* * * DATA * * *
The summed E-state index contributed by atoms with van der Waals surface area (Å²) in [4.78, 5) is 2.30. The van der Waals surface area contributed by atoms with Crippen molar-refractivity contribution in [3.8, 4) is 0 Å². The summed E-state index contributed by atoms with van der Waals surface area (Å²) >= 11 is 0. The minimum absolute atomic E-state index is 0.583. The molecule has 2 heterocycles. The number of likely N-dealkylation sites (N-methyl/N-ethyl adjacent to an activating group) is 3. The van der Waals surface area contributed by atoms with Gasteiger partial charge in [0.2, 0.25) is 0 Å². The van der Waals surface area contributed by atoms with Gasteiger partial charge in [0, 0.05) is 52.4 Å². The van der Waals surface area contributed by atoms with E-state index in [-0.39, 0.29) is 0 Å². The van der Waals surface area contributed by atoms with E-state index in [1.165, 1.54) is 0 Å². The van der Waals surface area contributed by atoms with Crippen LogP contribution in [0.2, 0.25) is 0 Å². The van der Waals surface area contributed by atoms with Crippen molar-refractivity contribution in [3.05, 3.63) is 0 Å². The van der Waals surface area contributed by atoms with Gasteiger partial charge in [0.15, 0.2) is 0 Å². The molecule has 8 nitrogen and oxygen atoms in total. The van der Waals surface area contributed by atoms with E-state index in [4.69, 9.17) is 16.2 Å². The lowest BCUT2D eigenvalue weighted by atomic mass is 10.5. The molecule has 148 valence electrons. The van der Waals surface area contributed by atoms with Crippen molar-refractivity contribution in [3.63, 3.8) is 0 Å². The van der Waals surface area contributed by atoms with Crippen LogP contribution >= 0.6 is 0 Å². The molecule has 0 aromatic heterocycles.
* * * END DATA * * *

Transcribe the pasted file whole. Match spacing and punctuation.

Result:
The summed E-state index contributed by atoms with van der Waals surface area (Å²) in [4.78, 5) is 2.30. The van der Waals surface area contributed by atoms with Crippen molar-refractivity contribution in [3.8, 4) is 0 Å². The summed E-state index contributed by atoms with van der Waals surface area (Å²) >= 11 is 0. The minimum absolute atomic E-state index is 0.583. The molecule has 2 heterocycles. The number of likely N-dealkylation sites (N-methyl/N-ethyl adjacent to an activating group) is 3. The van der Waals surface area contributed by atoms with Gasteiger partial charge in [0.2, 0.25) is 0 Å². The van der Waals surface area contributed by atoms with Gasteiger partial charge in [0, 0.05) is 52.4 Å². The van der Waals surface area contributed by atoms with E-state index in [-0.39, 0.29) is 0 Å². The van der Waals surface area contributed by atoms with E-state index in [1.165, 1.54) is 0 Å². The van der Waals surface area contributed by atoms with Crippen LogP contribution in [0.2, 0.25) is 0 Å². The van der Waals surface area contributed by atoms with Crippen molar-refractivity contribution in [3.05, 3.63) is 0 Å². The van der Waals surface area contributed by atoms with Gasteiger partial charge in [0.15, 0.2) is 0 Å². The molecule has 8 nitrogen and oxygen atoms in total. The van der Waals surface area contributed by atoms with E-state index in [4.69, 9.17) is 16.2 Å². The lowest BCUT2D eigenvalue weighted by atomic mass is 10.5. The molecule has 148 valence electrons. The van der Waals surface area contributed by atoms with Crippen molar-refractivity contribution in [3.63, 3.8) is 0 Å². The van der Waals surface area contributed by atoms with Crippen LogP contribution >= 0.6 is 0 Å². The molecule has 0 aromatic heterocycles.